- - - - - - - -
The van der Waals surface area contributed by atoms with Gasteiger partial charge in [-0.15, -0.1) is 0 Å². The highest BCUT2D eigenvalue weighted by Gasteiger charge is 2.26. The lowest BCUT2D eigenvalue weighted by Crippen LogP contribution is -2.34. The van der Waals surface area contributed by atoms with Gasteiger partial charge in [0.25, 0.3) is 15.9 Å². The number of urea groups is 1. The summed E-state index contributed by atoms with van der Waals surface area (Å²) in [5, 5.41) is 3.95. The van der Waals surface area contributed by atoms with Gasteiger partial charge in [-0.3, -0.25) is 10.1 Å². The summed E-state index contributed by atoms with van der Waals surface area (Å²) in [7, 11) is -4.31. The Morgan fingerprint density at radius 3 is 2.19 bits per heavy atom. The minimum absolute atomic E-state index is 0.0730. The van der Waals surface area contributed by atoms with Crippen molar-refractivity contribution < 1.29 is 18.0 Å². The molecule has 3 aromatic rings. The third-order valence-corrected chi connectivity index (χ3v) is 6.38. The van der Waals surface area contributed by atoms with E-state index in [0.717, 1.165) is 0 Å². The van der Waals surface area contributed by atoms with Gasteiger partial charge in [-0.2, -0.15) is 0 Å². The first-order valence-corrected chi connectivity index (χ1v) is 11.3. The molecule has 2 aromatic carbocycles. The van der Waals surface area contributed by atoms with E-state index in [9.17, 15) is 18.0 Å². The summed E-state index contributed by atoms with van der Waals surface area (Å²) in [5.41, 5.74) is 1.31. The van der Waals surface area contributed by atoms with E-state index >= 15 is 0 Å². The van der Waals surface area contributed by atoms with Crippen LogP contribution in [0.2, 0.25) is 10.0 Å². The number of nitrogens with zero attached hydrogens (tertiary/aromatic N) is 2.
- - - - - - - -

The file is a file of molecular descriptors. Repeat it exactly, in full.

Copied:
The van der Waals surface area contributed by atoms with Gasteiger partial charge in [-0.15, -0.1) is 0 Å². The highest BCUT2D eigenvalue weighted by Gasteiger charge is 2.26. The lowest BCUT2D eigenvalue weighted by Crippen LogP contribution is -2.34. The van der Waals surface area contributed by atoms with Gasteiger partial charge in [0.25, 0.3) is 15.9 Å². The number of urea groups is 1. The summed E-state index contributed by atoms with van der Waals surface area (Å²) in [5, 5.41) is 3.95. The van der Waals surface area contributed by atoms with Gasteiger partial charge in [-0.3, -0.25) is 10.1 Å². The summed E-state index contributed by atoms with van der Waals surface area (Å²) in [7, 11) is -4.31. The Morgan fingerprint density at radius 3 is 2.19 bits per heavy atom. The minimum absolute atomic E-state index is 0.0730. The van der Waals surface area contributed by atoms with Crippen molar-refractivity contribution < 1.29 is 18.0 Å². The molecule has 3 aromatic rings. The third-order valence-corrected chi connectivity index (χ3v) is 6.38. The van der Waals surface area contributed by atoms with E-state index in [0.717, 1.165) is 0 Å². The van der Waals surface area contributed by atoms with Gasteiger partial charge in [-0.2, -0.15) is 0 Å². The first-order valence-corrected chi connectivity index (χ1v) is 11.3. The molecule has 2 aromatic carbocycles. The van der Waals surface area contributed by atoms with E-state index in [9.17, 15) is 18.0 Å². The summed E-state index contributed by atoms with van der Waals surface area (Å²) in [5.41, 5.74) is 1.31. The van der Waals surface area contributed by atoms with E-state index >= 15 is 0 Å². The van der Waals surface area contributed by atoms with Crippen LogP contribution in [0.2, 0.25) is 10.0 Å². The number of nitrogens with zero attached hydrogens (tertiary/aromatic N) is 2.